Seven Things To Know Before You Go To Divorce Court

by Norris Law Group on September 8, 2014

Seven Things To Know Before You Go To Divorce CourtDid you know that a large number of couples seeking divorce never see the inside of a courtroom? The majority of divorce cases actually settle out of court. But in the event that you do have to go to divorce court, Casey Clark-Ney offers some tips.

  1. Appearances matter. According to Steve Ashley of the Divorced Fathers Network, “Sometimes men will show up to a courtroom and they may come right off of a job site…He may look like his life is all about  work instead of preparing to talk to someone about a serious matter like his children. Ashley equally cautions men to not “underdress” or “overdress.” If a man is underdressed, he may look as though he “doesn’t care;” if he is overdressed, he may look like he can afford to pay out a larger settlement amount.

    As for women, divorce coach Cathy Meyer tells them to “[D]ress conservatively…You don’t want to wear your diamond-studded earrings, don’t drench yourself in jewelry. Look like your common average person.” Meyer also warns women against wearing anything too revealing. Both Ashley and Meyer say that dressing in a simple, professional manner is best.

  2. Be aware of your body language.  Steve Ashley says that it is important that litigants in a divorce case do not look “disinterested” in the proceedings. He also says that men’s tendencies toward “stoicism” may work against them in court: “[Not showing emotion] can be detrimental to a man. If he will speak more about his feelings and his plans for his children he may do better in court and have a better chance of having shared parent arrangements.”
  3. Always be honest. According to Cathy Meyer, “Above all else, be honest…Even if you’ve got something to say that is going to make you look bad, being honest about it is going to make you look good…Don’t go into court with assumptions, always go into court being humble. You can say ‘OK, I have the upper hand in this case.’ That arrogance is going to show in the courtroom. That is one thing the judge is going to look at. That judge has great discretion on how he rules.” The judge should be addressed as “Your Honor” and court staffers should be addressed as either “Sir” or “Ma’am.” Proper grammar, such as saying “Yes” rather than “Yeah,” and the like, may help you make a better impression in court as well.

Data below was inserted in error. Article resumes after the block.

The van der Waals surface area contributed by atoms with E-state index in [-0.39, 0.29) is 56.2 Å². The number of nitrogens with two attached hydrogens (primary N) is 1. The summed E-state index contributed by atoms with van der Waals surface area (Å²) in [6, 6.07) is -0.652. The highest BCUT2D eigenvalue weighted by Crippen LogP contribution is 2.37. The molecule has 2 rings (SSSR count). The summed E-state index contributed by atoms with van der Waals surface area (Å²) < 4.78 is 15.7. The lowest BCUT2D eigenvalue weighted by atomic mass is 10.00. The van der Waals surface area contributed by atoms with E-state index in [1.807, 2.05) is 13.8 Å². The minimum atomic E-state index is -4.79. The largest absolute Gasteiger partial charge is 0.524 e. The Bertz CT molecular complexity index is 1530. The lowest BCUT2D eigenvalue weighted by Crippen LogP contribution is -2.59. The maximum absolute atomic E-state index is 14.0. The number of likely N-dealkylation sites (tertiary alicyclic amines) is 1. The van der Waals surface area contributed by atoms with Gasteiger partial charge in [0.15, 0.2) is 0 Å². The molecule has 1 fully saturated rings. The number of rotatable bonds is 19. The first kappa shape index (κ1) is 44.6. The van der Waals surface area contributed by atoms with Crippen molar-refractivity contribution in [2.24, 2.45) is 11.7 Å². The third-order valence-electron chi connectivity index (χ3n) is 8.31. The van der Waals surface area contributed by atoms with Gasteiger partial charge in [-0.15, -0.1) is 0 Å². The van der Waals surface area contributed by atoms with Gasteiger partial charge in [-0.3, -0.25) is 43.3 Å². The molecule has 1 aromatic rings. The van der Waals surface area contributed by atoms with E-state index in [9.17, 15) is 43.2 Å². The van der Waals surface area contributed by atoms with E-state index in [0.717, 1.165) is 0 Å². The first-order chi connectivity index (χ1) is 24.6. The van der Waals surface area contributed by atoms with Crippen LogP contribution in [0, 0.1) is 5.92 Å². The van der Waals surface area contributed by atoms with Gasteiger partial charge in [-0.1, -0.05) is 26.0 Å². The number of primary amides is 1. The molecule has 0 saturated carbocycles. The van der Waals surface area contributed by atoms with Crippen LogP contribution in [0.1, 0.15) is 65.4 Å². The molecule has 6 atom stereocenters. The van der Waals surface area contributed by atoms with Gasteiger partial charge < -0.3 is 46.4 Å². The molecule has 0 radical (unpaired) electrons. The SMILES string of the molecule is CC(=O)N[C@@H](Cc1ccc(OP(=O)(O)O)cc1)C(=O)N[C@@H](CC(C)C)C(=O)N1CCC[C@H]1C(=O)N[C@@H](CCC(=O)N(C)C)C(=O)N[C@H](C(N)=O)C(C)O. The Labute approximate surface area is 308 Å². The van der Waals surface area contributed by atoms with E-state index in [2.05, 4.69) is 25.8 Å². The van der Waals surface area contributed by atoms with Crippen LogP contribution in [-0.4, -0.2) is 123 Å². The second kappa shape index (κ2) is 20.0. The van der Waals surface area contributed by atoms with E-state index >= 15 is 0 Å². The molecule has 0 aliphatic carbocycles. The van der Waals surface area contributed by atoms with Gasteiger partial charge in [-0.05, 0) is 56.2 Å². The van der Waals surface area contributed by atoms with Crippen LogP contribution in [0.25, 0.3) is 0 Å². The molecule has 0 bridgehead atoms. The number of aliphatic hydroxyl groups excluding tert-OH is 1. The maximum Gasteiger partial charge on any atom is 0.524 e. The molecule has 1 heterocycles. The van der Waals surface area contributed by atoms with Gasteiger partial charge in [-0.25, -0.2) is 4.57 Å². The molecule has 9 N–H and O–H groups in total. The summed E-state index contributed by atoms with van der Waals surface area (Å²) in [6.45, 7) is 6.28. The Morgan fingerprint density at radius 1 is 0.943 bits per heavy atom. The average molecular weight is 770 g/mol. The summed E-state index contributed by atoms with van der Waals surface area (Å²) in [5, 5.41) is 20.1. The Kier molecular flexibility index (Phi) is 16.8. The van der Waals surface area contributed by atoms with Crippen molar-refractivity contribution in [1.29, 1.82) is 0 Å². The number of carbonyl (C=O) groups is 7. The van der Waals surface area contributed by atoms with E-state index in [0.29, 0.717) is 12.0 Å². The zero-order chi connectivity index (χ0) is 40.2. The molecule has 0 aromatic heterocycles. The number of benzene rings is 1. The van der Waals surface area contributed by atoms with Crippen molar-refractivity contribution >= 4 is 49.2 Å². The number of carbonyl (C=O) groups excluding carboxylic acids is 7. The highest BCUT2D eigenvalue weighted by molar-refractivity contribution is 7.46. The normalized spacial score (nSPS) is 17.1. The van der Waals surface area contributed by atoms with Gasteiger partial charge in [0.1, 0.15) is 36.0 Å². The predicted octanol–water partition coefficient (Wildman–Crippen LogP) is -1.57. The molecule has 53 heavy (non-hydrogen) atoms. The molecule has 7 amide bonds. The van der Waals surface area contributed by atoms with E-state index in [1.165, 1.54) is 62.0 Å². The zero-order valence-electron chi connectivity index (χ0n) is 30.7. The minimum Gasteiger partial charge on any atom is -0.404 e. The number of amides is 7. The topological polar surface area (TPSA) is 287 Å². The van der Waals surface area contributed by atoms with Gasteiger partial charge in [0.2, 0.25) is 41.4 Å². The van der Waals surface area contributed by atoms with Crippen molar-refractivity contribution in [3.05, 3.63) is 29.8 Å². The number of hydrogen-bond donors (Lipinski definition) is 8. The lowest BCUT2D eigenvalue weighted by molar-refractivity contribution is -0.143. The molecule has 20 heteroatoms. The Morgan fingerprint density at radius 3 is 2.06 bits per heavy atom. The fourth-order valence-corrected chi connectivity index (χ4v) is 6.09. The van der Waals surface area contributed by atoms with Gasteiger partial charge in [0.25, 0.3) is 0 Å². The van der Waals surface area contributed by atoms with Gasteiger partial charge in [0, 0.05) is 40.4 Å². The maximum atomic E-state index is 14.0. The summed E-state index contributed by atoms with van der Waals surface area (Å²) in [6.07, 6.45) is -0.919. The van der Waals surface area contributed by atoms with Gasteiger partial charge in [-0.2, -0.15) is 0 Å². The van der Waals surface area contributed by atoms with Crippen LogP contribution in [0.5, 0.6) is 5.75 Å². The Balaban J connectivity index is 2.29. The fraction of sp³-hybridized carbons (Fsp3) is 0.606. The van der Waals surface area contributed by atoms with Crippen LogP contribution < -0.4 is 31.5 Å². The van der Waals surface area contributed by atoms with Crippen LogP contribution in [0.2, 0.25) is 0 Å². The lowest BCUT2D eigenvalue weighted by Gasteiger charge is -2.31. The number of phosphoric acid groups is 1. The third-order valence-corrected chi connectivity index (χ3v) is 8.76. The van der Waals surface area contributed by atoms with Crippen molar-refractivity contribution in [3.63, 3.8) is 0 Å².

4. Keep “feelings” out of it. No matter how contentious your divorce may be, Cathy Meyer says to “[K]eep your anger in check…Keep your opinions to yourself. [L]et your lawyer do the talking…[L]ogic rules  the courtroom, not emotion…Another thing I have noticed is people tend to forget that they are mature adults. I have seen people make faces at their spouse. [B]e mature. Don’t engage in conflict.”
  5. Prepare and be organized. A little organization can help avoid “courtroom jitters.” Cathy Meyer says, “If you are concentrating on being organized … you’ve got less time to think about the emotional aspect.”
  6. Come by yourself.This may seem a little scary. But Cathy Meyer advises to not bring friends or family with you for “support,” as they might cause a disturbance or lead you to feel more emotional about the situation. “Be strong and go alone…You are there to do business with the judge, not anyone else.” Additionally, she says to simply “stick to business” while in court. Don’t make phone calls or text anyone. Concentrate solely on what’s going on in court.
  7. Know when and how to speak up.Christina Rowe, author of “Seven Secrets to a Successful Divorce,” says that while in court, “Don’t whisper in your attorney’s ear. If you do whisper, remember that sometimes the microphones at the table are very sensitive, and what you say may be recorded by the courtroom audiotape, and heard by the court reporter, even if nobody else hears you.” Taking notes during the court proceeding is acceptable, even while the judge is speaking. If you need to communicate with your attorney while court is in session, write your questions or concerns down on paper and give it to your attorney (after the judge has finished speaking to everyone). In fact, it may be best to not speak at all in court unless the judge asks you a direct question.

Attorney Graham Norris and his associates at the Norris Law Group serve the residents of Utah County, UT and throughout Utah, Wyoming and Idaho. Contact them today at 801-932-1238 or online for a free consultation.

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